From the onset, in the cases of Dasuki and Sowore, it was clear that the Buhari-led government had only one thing in mind: keeping the two men incarcerated for as long as possible, even if it entailed embarking on an open disregard for court orders and due process. There’s a third person though, leader of the Islamic Movement of Nigeria (Sheikh Ibrahim El-zakzakky, whose fate is still hanging in the balance.

Thus, claims by the Bichi-led DSS that the service “is not a lawless organisation and will never obstruct justice or disobey court orders”, were mere singsongs meant to dissuade the outraged public. The secret service was part of a scheme aimed to keep them behind bars and that role they played effectively till it was no longer convenient due to pressure from the international community.

After meeting fresh bail terms by Justice Ojukwu, the DSS claimed that the reason it had not released Sowore and Bakare, was because no one came for them. The DSS Public Relations Officer, Peter Afunanya, said the agency “has received the Court Order for the release of Omoyele Sowore,” but “It is important that the public notes that since the receipt of the order, no person has turned up at the DSS to take delivery of him. This becomes imperative for reasons of accountability.

Contrary to the position expressed by Afunaya on behalf of DSS, what was in the public was that the agency turned back the court bailiff that came with the order and the defendants’ lawyers, so, the court order signed by Justice Ijeoma after the perfection of bail conditions, was not received by them on the grounds that they had closed for the day, at 3:30pm on that fateful day.

Even allegations by Falana and Adeyinka Olumide Fusika (SAN), the duo who appeared for Sowore and Bakare, that the DSS prevented them from defending their clients by not releasing them after the last order of Justice Ijeoma were further pointers to a distorted system that did not give the accused persons the opportunity to state their sides as prescribed by the constitution, thereby preventing fair hearing.

The All Progressives Congress (APC)-led federal government dragged Sowore and Bakare to court on seven-count charge of treasonable felony, cyberstalking, money laundering and others.
Sowore, who was the presidential candidate of the African Action Congress (AAC), had planned to mobilise Nigerians to embark on a revolution protest to address the continuously declining living standards, mass unemployment among young Nigerians, general insecurity, widespread poverty, poor roads, unreliable electricity supplies and all such ills betiding the country.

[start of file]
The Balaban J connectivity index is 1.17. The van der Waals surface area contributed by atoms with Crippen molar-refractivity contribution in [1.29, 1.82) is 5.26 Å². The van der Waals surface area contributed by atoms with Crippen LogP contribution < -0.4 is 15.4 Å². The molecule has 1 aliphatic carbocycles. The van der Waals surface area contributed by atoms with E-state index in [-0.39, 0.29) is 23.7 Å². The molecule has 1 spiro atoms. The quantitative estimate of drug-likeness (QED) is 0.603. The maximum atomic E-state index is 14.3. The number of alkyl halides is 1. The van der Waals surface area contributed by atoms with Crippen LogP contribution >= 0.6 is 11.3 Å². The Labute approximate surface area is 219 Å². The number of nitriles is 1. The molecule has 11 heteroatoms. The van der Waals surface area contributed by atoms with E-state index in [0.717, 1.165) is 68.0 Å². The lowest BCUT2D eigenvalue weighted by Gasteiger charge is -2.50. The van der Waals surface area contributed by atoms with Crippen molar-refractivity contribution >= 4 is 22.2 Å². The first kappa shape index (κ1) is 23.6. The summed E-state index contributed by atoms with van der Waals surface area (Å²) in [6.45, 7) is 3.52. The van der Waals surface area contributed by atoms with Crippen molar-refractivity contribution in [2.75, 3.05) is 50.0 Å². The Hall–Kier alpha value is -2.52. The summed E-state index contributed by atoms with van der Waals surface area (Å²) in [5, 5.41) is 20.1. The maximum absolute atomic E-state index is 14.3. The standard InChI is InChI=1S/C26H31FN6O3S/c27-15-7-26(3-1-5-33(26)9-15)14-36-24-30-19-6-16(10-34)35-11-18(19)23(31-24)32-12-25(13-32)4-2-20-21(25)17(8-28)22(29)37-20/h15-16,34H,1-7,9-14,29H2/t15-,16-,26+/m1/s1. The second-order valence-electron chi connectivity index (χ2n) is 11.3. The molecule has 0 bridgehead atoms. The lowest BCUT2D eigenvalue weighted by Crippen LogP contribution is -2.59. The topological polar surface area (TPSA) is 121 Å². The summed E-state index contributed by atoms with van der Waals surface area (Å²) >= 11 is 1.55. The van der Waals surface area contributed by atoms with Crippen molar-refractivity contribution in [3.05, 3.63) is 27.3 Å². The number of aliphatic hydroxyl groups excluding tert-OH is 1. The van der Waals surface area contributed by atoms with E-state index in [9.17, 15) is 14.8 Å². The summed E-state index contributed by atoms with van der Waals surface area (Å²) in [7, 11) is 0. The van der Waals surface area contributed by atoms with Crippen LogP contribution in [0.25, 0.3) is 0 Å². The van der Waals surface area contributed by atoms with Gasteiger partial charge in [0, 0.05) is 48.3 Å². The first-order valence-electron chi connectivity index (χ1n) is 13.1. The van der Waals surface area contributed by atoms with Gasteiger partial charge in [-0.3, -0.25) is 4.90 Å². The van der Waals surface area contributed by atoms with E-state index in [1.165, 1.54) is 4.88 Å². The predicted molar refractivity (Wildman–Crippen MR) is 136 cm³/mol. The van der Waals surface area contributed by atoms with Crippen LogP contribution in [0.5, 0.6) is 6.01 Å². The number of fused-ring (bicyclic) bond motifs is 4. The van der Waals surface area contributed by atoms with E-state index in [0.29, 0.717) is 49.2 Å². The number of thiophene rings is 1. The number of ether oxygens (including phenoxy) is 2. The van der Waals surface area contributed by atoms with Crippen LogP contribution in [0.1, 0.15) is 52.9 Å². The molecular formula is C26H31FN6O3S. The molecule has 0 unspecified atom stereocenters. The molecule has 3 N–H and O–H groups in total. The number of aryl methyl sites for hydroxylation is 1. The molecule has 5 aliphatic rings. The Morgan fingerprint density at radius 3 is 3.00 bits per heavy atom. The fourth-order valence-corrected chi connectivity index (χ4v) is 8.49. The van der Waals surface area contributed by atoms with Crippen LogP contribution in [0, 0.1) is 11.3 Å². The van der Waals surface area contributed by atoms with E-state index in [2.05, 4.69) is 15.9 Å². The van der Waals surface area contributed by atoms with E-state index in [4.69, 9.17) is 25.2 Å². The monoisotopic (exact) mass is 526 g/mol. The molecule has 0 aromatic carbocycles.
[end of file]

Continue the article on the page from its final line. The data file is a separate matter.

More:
Justice Taiwo of the Federal High Court, Abuja first granted Sowore and Bakare bail and dismissed the objection raised by the DSS. It was gathered then that his action raised concern in the corridor of power and that the government planned to report him to the National Judicial Council (NJC) for granting bail to the two.

There had been claims that anyone standing trial for treasonable felony was not entitled to bail and as such, Justice Taiwo shouldn’t have granted them bail, many Nigerian were aware that those were trumped up charges aimed at keeping them away from ‘instigating’ Nigerians against the government on the basis of its failures.
The team of federal government lawyers led by Mr. Hassan Liman (SAN), expressed fear that once set free, Sowore would organise another revolution. In their explanation on why they opposed bail request by Sowore and his co-defendant, pending the determination of the allegation that he committed a treasonable felony, government said Sowore was “a threat to national security”.

His case was likened to that of the leader of the proscribed Indigenous People of Biafra (IPOB), Nnamdi Kanu, who fled Nigeria after he was granted bail on a similar charge and that Sowore, based in the United States of America, would not hesitate to do same, more so that his charges attract capital punishment that could earn him life imprisonment if found guilty. The argument was that he could jump bail and continue to push for the revolution when released.

Whatever government’s argument was, Nigerians largely disapproved of the decision to ignore the many bails granted the activist by courts of coordinate jurisdiction before Justice Ojukwu finally handed down a new bail condition that raised a lot of concern among Nigerians and international observers.